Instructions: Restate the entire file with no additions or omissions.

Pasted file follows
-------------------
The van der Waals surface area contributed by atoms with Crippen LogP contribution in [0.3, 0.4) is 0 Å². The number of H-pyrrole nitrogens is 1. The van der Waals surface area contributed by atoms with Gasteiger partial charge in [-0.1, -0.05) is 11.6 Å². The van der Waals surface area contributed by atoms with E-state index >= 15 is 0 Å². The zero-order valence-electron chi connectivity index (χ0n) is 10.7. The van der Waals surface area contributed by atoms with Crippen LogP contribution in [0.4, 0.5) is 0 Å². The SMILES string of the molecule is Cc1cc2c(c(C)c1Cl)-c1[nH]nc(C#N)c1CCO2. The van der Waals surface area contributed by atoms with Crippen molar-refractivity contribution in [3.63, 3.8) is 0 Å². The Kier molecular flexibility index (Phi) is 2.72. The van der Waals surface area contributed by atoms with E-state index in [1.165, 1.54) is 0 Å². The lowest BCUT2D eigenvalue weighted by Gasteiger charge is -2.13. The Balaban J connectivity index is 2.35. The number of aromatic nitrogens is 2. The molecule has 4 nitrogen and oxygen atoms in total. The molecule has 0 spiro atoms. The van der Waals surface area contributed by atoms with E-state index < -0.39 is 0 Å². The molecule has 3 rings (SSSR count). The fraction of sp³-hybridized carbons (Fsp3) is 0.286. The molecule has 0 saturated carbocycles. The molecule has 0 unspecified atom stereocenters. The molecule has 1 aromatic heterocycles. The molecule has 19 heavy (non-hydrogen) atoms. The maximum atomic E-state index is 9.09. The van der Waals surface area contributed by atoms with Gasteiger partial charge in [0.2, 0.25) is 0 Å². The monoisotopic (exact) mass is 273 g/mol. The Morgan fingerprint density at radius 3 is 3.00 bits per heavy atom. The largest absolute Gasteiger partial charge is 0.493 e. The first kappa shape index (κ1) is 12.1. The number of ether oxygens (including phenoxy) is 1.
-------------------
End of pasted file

The van der Waals surface area contributed by atoms with Crippen LogP contribution in [0.3, 0.4) is 0 Å². The number of H-pyrrole nitrogens is 1. The van der Waals surface area contributed by atoms with Gasteiger partial charge in [-0.1, -0.05) is 11.6 Å². The van der Waals surface area contributed by atoms with E-state index >= 15 is 0 Å². The zero-order valence-electron chi connectivity index (χ0n) is 10.7. The van der Waals surface area contributed by atoms with Crippen LogP contribution in [0.4, 0.5) is 0 Å². The SMILES string of the molecule is Cc1cc2c(c(C)c1Cl)-c1[nH]nc(C#N)c1CCO2. The van der Waals surface area contributed by atoms with Crippen molar-refractivity contribution in [3.63, 3.8) is 0 Å². The Kier molecular flexibility index (Phi) is 2.72. The van der Waals surface area contributed by atoms with E-state index in [1.165, 1.54) is 0 Å². The lowest BCUT2D eigenvalue weighted by Gasteiger charge is -2.13. The Balaban J connectivity index is 2.35. The number of aromatic nitrogens is 2. The molecule has 4 nitrogen and oxygen atoms in total. The molecule has 0 spiro atoms. The van der Waals surface area contributed by atoms with E-state index < -0.39 is 0 Å². The molecule has 3 rings (SSSR count). The fraction of sp³-hybridized carbons (Fsp3) is 0.286. The molecule has 0 saturated carbocycles. The molecule has 0 unspecified atom stereocenters. The molecule has 1 aromatic heterocycles. The molecule has 19 heavy (non-hydrogen) atoms. The maximum atomic E-state index is 9.09. The van der Waals surface area contributed by atoms with Gasteiger partial charge in [0.2, 0.25) is 0 Å². The monoisotopic (exact) mass is 273 g/mol. The Morgan fingerprint density at radius 3 is 3.00 bits per heavy atom. The largest absolute Gasteiger partial charge is 0.493 e. The first kappa shape index (κ1) is 12.1. The number of ether oxygens (including phenoxy) is 1.